By Olivia Snaije
A new web project, CairoBookStop, aims to cull and map information about publishers and bookshops in Cairo that focus on contemporary Arabic literature. In English and Arabic, the site will provide invaluable information to readers, publishers, booksellers, researchers, scholars and those in the industry interested in publishing in Egypt.CairoBookStop is one of the few attempts, besides French anthropologist Franck Mermier’s in-depth study, now almost ten years old, to explain the Egyptian side to the complex world of publishing in the Middle East.
A “labor of love,” the site was created by two women, Nancy Linthicum, a doctoral candidate in Arabic literature and language at the University of Michigan, and Michele Henjum, a translator based in Cairo, who met in Egypt in 2009. Both were interested in Arabic literature as well as in the local publishing and bookselling scene and noticed the lack of easily accessible information about publishing in Cairo and Egypt in general, despite Cairo’s active publishing scene.
They initially thought they would print a hardcopy guide to publishing houses, but in the process of their research realized that there was much more that they could include. Linthicum and Henjum followed the process of how an author goes about finding a publisher, and how the printed book gets to the reader. They investigated a variety of publishing houses and looked into what kinds of restraints publishers and writers face. They also attacked the ever-complicated question of book distribution within Egypt and among other Arab countries, and asked publishers about their backlists and about literary translation both into and out of Arabic.
They discovered the byzantine maze through which readers have to make their way in order to find books. “While most stores and houses have signs announcing their presence, we came across many with signs half-hidden, missing from the ground floor, or never posted to begin with. Even basic information, such as current phone numbers and web addresses or active Facebook pages, can be hard to find. All of this makes tracking down books rather difficult. We also quickly discovered that readers hardly make any progress in locating specific titles without the name of the publisher. In fact, many bookstores organize their bookshelves (within specific genres) by publisher first, then author. Moreover, most books published in Egypt stay within fairly close proximity of their original publishing house, and even then only for a few years usually, so it’s quite helpful to know who the publisher is.”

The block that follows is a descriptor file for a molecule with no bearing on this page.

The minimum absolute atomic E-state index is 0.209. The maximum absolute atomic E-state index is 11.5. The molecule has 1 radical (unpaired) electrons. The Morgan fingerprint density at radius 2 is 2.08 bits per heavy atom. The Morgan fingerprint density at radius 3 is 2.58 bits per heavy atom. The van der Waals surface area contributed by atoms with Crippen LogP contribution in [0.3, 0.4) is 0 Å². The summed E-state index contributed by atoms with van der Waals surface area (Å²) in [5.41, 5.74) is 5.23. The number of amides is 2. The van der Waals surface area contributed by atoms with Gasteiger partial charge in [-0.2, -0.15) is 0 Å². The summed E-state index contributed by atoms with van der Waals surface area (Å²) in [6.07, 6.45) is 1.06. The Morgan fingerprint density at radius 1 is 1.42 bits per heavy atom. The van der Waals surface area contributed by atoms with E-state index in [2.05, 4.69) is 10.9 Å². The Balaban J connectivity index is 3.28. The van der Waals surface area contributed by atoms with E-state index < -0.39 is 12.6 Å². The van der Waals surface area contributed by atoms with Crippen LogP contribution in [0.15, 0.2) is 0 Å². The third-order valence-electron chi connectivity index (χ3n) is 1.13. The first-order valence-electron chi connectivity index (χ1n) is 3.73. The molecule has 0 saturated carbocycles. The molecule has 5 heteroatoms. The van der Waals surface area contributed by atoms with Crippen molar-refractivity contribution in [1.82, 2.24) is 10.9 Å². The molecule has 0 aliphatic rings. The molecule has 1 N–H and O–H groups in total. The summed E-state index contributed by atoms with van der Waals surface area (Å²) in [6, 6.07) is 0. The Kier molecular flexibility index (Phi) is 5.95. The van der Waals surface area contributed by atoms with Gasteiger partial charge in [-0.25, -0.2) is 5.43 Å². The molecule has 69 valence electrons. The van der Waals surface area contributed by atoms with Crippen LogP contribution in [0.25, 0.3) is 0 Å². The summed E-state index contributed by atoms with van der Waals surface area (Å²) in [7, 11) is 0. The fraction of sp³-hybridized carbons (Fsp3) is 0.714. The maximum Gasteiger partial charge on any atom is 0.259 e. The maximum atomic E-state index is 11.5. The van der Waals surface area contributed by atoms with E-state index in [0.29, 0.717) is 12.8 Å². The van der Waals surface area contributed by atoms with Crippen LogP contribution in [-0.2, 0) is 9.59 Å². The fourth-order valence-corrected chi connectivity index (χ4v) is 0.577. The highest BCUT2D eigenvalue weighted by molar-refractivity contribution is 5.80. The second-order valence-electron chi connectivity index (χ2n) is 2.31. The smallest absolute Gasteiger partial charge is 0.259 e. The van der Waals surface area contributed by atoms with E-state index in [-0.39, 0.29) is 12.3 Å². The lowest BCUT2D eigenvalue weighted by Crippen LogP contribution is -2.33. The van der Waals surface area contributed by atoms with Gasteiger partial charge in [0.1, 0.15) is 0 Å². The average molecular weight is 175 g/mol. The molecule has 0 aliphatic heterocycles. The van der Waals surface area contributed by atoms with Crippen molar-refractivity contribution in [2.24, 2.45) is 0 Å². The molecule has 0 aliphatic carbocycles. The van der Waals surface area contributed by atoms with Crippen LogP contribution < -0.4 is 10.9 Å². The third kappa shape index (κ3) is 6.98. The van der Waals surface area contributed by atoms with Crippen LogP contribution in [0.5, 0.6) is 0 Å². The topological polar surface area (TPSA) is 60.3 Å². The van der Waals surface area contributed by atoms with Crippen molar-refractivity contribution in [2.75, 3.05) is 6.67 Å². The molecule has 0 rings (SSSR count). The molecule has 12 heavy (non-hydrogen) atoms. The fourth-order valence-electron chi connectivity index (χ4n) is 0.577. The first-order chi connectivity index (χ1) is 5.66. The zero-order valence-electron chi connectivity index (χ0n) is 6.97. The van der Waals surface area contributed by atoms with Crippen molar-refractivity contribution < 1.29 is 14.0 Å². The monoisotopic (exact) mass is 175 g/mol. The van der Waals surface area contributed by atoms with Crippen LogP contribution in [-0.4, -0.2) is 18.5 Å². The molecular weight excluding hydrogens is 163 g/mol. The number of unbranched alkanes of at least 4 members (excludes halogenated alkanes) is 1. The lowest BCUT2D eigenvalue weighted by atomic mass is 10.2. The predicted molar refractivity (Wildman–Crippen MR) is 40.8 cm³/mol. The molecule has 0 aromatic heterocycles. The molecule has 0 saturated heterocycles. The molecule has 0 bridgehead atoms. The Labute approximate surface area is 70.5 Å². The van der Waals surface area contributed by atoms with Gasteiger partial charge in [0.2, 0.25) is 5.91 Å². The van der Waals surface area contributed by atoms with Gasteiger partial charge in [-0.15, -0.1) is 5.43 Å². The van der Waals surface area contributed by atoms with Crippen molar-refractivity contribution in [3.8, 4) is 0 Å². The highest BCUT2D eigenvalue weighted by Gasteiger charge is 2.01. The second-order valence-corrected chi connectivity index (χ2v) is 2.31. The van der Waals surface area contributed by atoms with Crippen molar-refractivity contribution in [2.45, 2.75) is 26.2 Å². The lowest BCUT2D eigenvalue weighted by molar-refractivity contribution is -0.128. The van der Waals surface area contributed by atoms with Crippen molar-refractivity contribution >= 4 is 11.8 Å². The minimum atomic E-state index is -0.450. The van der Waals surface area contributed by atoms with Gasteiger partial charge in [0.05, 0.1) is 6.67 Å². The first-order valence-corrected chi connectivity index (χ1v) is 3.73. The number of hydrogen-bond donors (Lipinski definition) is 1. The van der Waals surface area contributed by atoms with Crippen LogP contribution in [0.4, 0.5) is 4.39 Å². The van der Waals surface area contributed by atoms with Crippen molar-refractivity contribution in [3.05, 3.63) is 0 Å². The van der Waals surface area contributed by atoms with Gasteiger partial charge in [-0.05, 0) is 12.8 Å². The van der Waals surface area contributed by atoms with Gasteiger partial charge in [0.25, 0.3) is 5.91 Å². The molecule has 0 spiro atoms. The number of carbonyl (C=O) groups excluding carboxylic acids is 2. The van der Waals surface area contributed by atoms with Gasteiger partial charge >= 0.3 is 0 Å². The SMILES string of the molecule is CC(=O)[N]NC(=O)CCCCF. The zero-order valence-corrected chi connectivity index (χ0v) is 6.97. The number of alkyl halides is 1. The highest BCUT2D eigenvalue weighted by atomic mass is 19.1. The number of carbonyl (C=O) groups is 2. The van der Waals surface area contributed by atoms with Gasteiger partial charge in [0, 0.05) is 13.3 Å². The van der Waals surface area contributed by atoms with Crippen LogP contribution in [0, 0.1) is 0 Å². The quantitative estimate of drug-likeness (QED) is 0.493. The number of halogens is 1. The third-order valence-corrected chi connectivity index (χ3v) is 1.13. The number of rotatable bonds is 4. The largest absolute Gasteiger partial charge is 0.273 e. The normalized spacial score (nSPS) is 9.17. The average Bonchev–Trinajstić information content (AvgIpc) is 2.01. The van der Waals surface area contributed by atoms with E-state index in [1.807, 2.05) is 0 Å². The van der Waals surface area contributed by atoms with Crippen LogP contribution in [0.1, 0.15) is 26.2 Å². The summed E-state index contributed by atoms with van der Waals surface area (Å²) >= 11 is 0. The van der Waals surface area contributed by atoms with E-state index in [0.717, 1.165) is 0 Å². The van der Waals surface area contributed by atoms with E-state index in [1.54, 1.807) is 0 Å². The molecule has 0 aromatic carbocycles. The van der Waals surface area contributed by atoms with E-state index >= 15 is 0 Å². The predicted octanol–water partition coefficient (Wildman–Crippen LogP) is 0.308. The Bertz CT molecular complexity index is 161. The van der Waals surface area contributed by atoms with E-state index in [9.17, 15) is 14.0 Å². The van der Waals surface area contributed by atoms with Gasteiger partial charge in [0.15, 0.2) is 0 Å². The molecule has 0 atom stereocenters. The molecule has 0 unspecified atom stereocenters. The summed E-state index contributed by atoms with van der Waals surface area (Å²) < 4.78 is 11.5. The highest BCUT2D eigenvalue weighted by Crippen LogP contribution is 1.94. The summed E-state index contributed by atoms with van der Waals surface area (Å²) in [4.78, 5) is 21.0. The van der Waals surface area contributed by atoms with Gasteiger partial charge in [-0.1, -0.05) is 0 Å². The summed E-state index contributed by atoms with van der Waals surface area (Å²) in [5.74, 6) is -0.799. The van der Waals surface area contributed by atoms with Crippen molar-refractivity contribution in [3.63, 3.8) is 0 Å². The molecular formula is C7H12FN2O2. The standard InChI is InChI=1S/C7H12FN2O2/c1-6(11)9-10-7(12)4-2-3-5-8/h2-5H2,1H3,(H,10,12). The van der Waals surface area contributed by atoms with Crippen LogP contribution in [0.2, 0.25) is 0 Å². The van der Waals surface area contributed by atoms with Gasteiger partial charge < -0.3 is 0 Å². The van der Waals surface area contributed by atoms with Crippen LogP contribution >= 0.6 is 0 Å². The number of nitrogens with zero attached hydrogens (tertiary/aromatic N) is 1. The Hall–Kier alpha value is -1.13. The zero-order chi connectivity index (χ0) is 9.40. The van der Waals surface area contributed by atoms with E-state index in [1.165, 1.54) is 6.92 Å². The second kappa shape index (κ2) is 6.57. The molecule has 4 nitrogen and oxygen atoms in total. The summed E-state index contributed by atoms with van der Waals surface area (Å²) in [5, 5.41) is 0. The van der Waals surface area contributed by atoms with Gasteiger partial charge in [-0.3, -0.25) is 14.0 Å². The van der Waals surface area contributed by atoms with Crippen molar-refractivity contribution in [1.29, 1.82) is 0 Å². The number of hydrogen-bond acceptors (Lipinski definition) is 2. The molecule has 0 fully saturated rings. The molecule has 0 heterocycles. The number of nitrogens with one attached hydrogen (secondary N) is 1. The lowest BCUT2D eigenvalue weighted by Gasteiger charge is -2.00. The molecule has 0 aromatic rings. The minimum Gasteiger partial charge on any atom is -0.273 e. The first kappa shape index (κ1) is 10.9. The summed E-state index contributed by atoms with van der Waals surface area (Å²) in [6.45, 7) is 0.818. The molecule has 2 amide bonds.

For the moment CairoBookStop includes a sampling of small, mid-sized, and large publishing houses and stores, but Linthicum and Henjum will expand the site to include many more literary-minded stores and houses through the feedback and suggested additions of CairoBookStop readers.
Their greatest challenge has not been gaining access to publishers, booksellers, and others in the literary scene—on the contrary, said Linthicum and Henjum, everyone was most helpful. Rather, it has been finding the time to put the information together and making the bi-lingual site functional for both English and Arabic readers.
“Now we expect our challenge will be keeping up with new additions, making sure the site stays current and relevant, and deciding in which specific ways to expand. We’re setting up a page that will let our readers know what’s coming up and what we’re looking into so they know how we’re expanding and that their comments and suggestions are being addressed.”
With Egypt an essential component of the Arabic literary scene, CairoBookStop can only be a positive and much-needed addition.